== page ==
These sorts of inspirations are what drive advocates for what’s become known as “education reform.” “Waiting for Superman” – a movie about education crusaders Michelle Rhee and Geoffrey Canada vying against teachers’ union leader Randi Weingarten over the education future of poor, urban children of color – established a compelling and emotional narrative for a debate about public education policy.
The narrative casts specific policy measures, such as charter schools and TFA, as being “about the kids,” as Guggenheim phrased it in his interview, and advocates for these measures are invariably “doing incredible work for the kids.”
Dean’s conversion experience in a New Orleans high school repeats this narrative. Witnessing firsthand the horrible inequities in our public school system, he concludes, “There could be no more excuses – not poverty, not money, not union rights, not political deals on school boards. Everything with real, reasonable potential had to be tried, and everything had to change.”
However, what fans of school reform are advocating for is not really “everything.” They have a distinct hierarchy in their minds, beginning with very specific things such as, in Dean’s case, Teach for America. Much lower on the hierarchy are measures now relegated to “excuses,” such as doing something to alleviate the effects of poverty, advocating for more resources for struggling schools, raising teachers’ collective voices, and empowering parents and citizens to have more say-so in their local governing boards.
Further, the argument Guggenheim, Dean and other self-identified reformers insist we accept is based on intention instead of evidence. Dean’s premise for supporting TFA is, “If you are someone who cares about breaking the intergenerational cycle of poverty.” This suggests anyone who questions the need for TFA is not “someone who cares about breaking the intergenerational cycle of poverty.” And if you’re reluctant to “embrace” TFA, as Dean advocates, you’re not being supportive of “innovations and ideas producing positive outcomes for kids.”
Shouldn’t there be a place in this debate to consider reasons for choosing TFA over other policies? Shouldn’t there be some consideration of evidence in the debate?
Evidence Instead of “Everything”
The reality in most American communities is that we can’t throw “everything” at troubled schools. In fact, if you actually listen to public school educators, you’ll find they’re pretty sick and tired of having “everything” thrown at them.
The Network for Public Education’s 2015 Conference Together, we will save our schools.
Please join us for the Network for Public Education 2015 Conference in Chicago from April 24th – 26th – 2015! Click HERE to get the EARLY BIRD Registration rates now! These low rates will last for the month of January.The Network for Public Education’s 2015 Conference will be the place to be this spring, in the historic city of Chicago, home of the Chicago Teachers Union. The theme of the conference is:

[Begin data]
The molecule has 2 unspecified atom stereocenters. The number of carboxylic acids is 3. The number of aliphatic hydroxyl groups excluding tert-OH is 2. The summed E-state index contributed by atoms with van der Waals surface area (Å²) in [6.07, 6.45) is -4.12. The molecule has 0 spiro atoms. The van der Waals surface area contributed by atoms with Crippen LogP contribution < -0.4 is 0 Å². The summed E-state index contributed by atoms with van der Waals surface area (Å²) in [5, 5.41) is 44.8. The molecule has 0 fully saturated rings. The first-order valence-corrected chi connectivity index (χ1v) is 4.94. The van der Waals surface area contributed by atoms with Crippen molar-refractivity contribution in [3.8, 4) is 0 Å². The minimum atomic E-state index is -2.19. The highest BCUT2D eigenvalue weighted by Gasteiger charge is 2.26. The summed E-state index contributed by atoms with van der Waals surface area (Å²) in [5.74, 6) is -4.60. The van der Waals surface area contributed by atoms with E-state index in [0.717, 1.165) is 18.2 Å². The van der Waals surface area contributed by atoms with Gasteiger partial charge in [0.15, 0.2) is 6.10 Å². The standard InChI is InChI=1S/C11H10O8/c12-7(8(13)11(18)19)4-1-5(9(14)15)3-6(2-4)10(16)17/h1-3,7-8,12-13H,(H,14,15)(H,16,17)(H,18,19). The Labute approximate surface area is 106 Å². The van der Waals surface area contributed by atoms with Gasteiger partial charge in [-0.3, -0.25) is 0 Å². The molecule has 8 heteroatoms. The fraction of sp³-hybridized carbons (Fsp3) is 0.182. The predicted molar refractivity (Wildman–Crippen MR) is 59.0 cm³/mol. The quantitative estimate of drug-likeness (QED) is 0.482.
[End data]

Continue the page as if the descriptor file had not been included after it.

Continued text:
The event is being held at the Drake Hotel in downtown Chicago. Here is the link for special hotel registration rates. Here are some of the event details. There will be a welcoming social event 7 pm Friday night, at or near the Drake Hotel — details coming soon.
Featured speakers will be:
Jitu Brown, National Director – Journey for Justice, Kenwood Oakland Community Organization, Network for Public Education Board of Directors
Tanaisa Brown, High School Senior, with the Newark Student Union
Yong Zhao, Author, “Who’s Afraid of the Big Bad Dragon?“
Diane Ravitch in conversation with
Lily Eskelsen Garcia, NEA President and
Randi Weingarten, AFT President
Karen Lewis, President, Chicago Teachers Union
There will be a special optional luncheon on Saturday that will feature a conversation between Edushyster and surprise guests.
There will be dozens of workshops and panels offered by activists from coast to coast. Proposals for these sessions are being solicited by the NPE, and can be submitted HERE until the Jan. 20 deadline.
The organizers worked to make the conference as affordable as possible. Please be aware that the room reservations and food costs offset the use of the hotel space. This conference is priced as cheaply as possible so that the maximum number of people can attend. We are hoping to raise money to provide a limited amount of scholarships. HERE is the link for the scholarship application.
If you would like to make a donation to allow others to attend who otherwise could not afford participating, please go HEREand indicate that this is for the “NPE Conference Scholarship Fund”
WE ARE MANY. THERE IS POWER IN OUR NUMBERS. TOGETHER WE WILL SAVE OUR SCHOOLS.
On Moyers & Company, Diane Ravitch tells Bill Moyers, ”I think what’s at stake is the future of American public education. I believe it is one of the foundation stones of our democracy: So an attack on public education is an attack on democracy.”
Confessions of a "Bad Teacher:" I Loved Teaching like a Crack Addict Loves Crack.
I'm sorry, I thought I was good. (I'm also sorry I thought the Bengals would win.)
My name is John and I have a problem. For thirty-three years I was a bad teacher but thought I was good. Denial. That’s all it was.
Then, Sunday, I stumbled across an excellent article by Dr. Michael Flanagan and his wordsgave me strength. You see he’s a bad teacher too.
Dr. Flanagan had to battle through the same agonizing process I must now endure, although he does admit there were sometimes “free bagels and donuts involved.” And I am a complete sucker for donuts.
(I’m sorry, when I salivate I digress.)
For nineteen years he taught, successfully, or so he thought. Oh, sure, he heard school reformers say that the big problems in education boiled down tobad teachersat the front of too many rooms. Still, he refused to face the truth. Like me, he kept pretending he was good. He’d get awards for excellence…and he’d believe those awards meant something too.